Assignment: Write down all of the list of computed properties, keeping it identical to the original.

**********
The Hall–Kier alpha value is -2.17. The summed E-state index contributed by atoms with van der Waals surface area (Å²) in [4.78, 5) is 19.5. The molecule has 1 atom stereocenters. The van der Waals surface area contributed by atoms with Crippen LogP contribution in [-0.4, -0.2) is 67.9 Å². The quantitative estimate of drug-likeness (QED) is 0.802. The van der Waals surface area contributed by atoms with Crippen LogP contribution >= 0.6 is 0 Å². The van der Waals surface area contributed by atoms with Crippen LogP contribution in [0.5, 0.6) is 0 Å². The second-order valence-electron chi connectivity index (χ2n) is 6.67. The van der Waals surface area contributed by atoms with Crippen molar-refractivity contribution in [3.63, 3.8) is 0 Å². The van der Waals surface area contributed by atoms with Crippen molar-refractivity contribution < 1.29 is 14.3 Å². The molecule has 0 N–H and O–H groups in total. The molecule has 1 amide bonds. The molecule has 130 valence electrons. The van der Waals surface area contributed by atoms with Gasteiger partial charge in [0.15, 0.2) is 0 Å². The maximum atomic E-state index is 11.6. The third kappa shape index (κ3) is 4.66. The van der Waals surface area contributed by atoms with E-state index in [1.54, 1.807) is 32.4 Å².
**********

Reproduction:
The Hall–Kier alpha value is -2.17. The summed E-state index contributed by atoms with van der Waals surface area (Å²) in [4.78, 5) is 19.5. The molecule has 1 atom stereocenters. The van der Waals surface area contributed by atoms with Crippen LogP contribution in [-0.4, -0.2) is 67.9 Å². The quantitative estimate of drug-likeness (QED) is 0.802. The van der Waals surface area contributed by atoms with Crippen LogP contribution >= 0.6 is 0 Å². The van der Waals surface area contributed by atoms with Crippen LogP contribution in [0.5, 0.6) is 0 Å². The second-order valence-electron chi connectivity index (χ2n) is 6.67. The van der Waals surface area contributed by atoms with Crippen molar-refractivity contribution in [3.63, 3.8) is 0 Å². The van der Waals surface area contributed by atoms with Crippen molar-refractivity contribution < 1.29 is 14.3 Å². The molecule has 0 N–H and O–H groups in total. The molecule has 1 amide bonds. The molecule has 130 valence electrons. The van der Waals surface area contributed by atoms with Gasteiger partial charge in [0.15, 0.2) is 0 Å². The maximum atomic E-state index is 11.6. The third kappa shape index (κ3) is 4.66. The van der Waals surface area contributed by atoms with E-state index in [1.54, 1.807) is 32.4 Å².